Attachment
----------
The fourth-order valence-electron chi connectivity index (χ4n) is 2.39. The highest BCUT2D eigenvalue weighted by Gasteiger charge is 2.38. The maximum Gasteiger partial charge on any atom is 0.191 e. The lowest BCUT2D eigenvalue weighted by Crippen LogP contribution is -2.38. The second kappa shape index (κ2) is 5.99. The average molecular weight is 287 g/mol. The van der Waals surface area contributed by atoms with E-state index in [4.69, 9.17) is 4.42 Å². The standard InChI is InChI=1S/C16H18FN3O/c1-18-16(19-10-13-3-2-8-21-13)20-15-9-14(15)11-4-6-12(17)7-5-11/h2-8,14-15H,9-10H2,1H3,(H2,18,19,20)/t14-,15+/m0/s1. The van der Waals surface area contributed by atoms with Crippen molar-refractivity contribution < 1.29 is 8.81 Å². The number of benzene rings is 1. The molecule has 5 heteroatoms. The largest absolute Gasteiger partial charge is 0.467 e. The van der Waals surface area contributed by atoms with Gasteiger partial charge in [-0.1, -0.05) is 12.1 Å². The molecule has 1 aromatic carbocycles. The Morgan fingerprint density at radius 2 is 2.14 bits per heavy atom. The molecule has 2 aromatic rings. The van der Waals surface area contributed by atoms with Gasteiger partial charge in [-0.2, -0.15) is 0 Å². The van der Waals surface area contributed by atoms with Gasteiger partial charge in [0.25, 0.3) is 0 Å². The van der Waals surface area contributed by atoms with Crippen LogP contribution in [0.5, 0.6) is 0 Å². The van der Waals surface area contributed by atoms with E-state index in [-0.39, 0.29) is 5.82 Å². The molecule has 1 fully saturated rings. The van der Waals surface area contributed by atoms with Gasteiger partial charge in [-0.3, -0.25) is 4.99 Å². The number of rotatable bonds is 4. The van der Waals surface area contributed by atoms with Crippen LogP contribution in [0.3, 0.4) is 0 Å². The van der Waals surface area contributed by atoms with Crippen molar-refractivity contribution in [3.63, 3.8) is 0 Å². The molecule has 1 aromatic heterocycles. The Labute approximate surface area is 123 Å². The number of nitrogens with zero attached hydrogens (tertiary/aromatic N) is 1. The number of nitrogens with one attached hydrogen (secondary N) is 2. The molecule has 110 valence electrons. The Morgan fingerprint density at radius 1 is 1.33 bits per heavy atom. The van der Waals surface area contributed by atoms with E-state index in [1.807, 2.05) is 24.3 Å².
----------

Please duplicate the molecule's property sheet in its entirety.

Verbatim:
The fourth-order valence-electron chi connectivity index (χ4n) is 2.39. The highest BCUT2D eigenvalue weighted by Gasteiger charge is 2.38. The maximum Gasteiger partial charge on any atom is 0.191 e. The lowest BCUT2D eigenvalue weighted by Crippen LogP contribution is -2.38. The second kappa shape index (κ2) is 5.99. The average molecular weight is 287 g/mol. The van der Waals surface area contributed by atoms with E-state index in [4.69, 9.17) is 4.42 Å². The standard InChI is InChI=1S/C16H18FN3O/c1-18-16(19-10-13-3-2-8-21-13)20-15-9-14(15)11-4-6-12(17)7-5-11/h2-8,14-15H,9-10H2,1H3,(H2,18,19,20)/t14-,15+/m0/s1. The van der Waals surface area contributed by atoms with Crippen molar-refractivity contribution < 1.29 is 8.81 Å². The number of benzene rings is 1. The molecule has 5 heteroatoms. The largest absolute Gasteiger partial charge is 0.467 e. The van der Waals surface area contributed by atoms with Gasteiger partial charge in [-0.1, -0.05) is 12.1 Å². The molecule has 1 aromatic carbocycles. The Morgan fingerprint density at radius 2 is 2.14 bits per heavy atom. The molecule has 2 aromatic rings. The van der Waals surface area contributed by atoms with Gasteiger partial charge in [-0.2, -0.15) is 0 Å². The van der Waals surface area contributed by atoms with Gasteiger partial charge in [0.25, 0.3) is 0 Å². The van der Waals surface area contributed by atoms with Crippen LogP contribution in [0.5, 0.6) is 0 Å². The van der Waals surface area contributed by atoms with E-state index in [-0.39, 0.29) is 5.82 Å². The molecule has 1 fully saturated rings. The van der Waals surface area contributed by atoms with Gasteiger partial charge in [-0.3, -0.25) is 4.99 Å². The number of rotatable bonds is 4. The van der Waals surface area contributed by atoms with Crippen LogP contribution in [0.3, 0.4) is 0 Å². The van der Waals surface area contributed by atoms with Crippen molar-refractivity contribution in [3.63, 3.8) is 0 Å². The molecule has 1 aromatic heterocycles. The Labute approximate surface area is 123 Å². The number of nitrogens with zero attached hydrogens (tertiary/aromatic N) is 1. The number of nitrogens with one attached hydrogen (secondary N) is 2. The molecule has 110 valence electrons. The Morgan fingerprint density at radius 1 is 1.33 bits per heavy atom. The van der Waals surface area contributed by atoms with E-state index in [1.807, 2.05) is 24.3 Å².